Debt, Deficit and Delusion

Amazingly there are still people trying to make political capital out of the financial crash of 2008. Let’s review what really happened.

Banks and insurance companies created esoteric packages of debt and bought them from each other. All of a sudden, it became clear that the packages might not be worth much. They contained loans that had been made rashly and were unlikely ever to be repaid.

The fault that can be laid at the door of governments worldwide is a lack of strong enough regulation of banks. At the time, the Tories were clamouring for less regulation, not more.

Nobody outside the Tory party believes that the UK government bore responsibility for the collapse of Lehmann Brothers, the insolvency of the Royal Bank of Scotland and Northern Rock, or the subsequent collapse of Lloyds, or the global financial crash in general. The government deficit was a result of the hit to the economy caused by the collapse of banks.

The deficit is the difference between what the government spends and what it receives. The debt is the cumulative result of deficits and surpluses over the years. The deficit is now lower than it was in 2010, but is only just reaching the levels prior to 2008.

George Osborne said that he would eliminate the deficit by 2015. He failed. It is very likely that alternative policies would have damaged the economy less and reduced the deficit faster. Then he said he would eliminate the deficit by 2020. Now that goal has been abandoned.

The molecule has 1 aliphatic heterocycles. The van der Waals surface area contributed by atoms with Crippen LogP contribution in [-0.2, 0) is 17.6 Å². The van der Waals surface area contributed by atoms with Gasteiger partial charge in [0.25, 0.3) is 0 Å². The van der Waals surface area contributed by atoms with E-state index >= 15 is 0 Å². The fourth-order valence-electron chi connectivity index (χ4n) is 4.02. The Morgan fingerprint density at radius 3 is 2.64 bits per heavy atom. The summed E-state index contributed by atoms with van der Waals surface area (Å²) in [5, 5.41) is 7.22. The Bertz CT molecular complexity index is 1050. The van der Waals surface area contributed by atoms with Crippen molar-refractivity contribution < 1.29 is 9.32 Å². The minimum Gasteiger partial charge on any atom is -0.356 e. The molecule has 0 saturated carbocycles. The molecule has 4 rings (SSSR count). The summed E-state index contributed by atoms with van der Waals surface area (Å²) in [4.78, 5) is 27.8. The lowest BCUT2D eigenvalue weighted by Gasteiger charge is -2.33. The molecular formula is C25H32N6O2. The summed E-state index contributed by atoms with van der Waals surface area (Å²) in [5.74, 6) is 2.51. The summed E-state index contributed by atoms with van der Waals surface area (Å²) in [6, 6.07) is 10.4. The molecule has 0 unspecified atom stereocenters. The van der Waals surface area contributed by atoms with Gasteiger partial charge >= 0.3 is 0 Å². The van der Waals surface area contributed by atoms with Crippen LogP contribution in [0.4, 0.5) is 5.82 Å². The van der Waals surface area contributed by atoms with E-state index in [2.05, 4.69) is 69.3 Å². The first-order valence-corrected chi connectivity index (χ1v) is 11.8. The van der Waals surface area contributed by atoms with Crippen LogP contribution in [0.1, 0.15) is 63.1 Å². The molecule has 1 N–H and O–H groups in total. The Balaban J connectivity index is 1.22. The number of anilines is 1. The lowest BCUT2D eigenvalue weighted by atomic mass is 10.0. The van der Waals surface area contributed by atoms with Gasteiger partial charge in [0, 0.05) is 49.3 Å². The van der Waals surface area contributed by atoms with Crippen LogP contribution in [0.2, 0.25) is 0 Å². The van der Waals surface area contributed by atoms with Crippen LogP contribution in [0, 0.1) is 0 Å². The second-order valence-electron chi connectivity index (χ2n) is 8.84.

The total government debt is now much higher than it was in 2010, although not nearly as high as it was in the 1950s or the 1820s. Interest does have to be paid on the debt, but since the crash, government has been able to borrow at very low rates of interest. These low interest rates have been less than inflation, meaning that government borrowing has been effectively free. As a consequence of Quantitative Easing, a sizeable part of government debt is held by the Bank of England. At no time in history has the national debt been paid off, rather it has been eaten away by inflation.

Selling off assets to reduce the national debt is usually foolish. Many assets sold by George Osborne were generating revenue for the state, greater than the interest cost on the equivalent debt. So selling them off was pure dogmatism and made the government worse off.

Talk of the UK being close to bankruptcy or being comparable with Greece was pure nonsense. A country that has its own currency (pound sterling) and borrows in its own currency cannot become bankrupt in any circumstances. It simply prints more money if necessary. That may have adverse consequences, but cannot lead to bankruptcy. Greece is not in that situation.

In short, talk of debt and deficit has been muddled and grossly distorted by political prejudice. It’s time we stopped hearing false claims and stopped using the deficit as an excuse for political changes that are motivated purely by dogma. Let’s be positive about what can be done, and look for policies that will make life better and fairer for the people of the UK.

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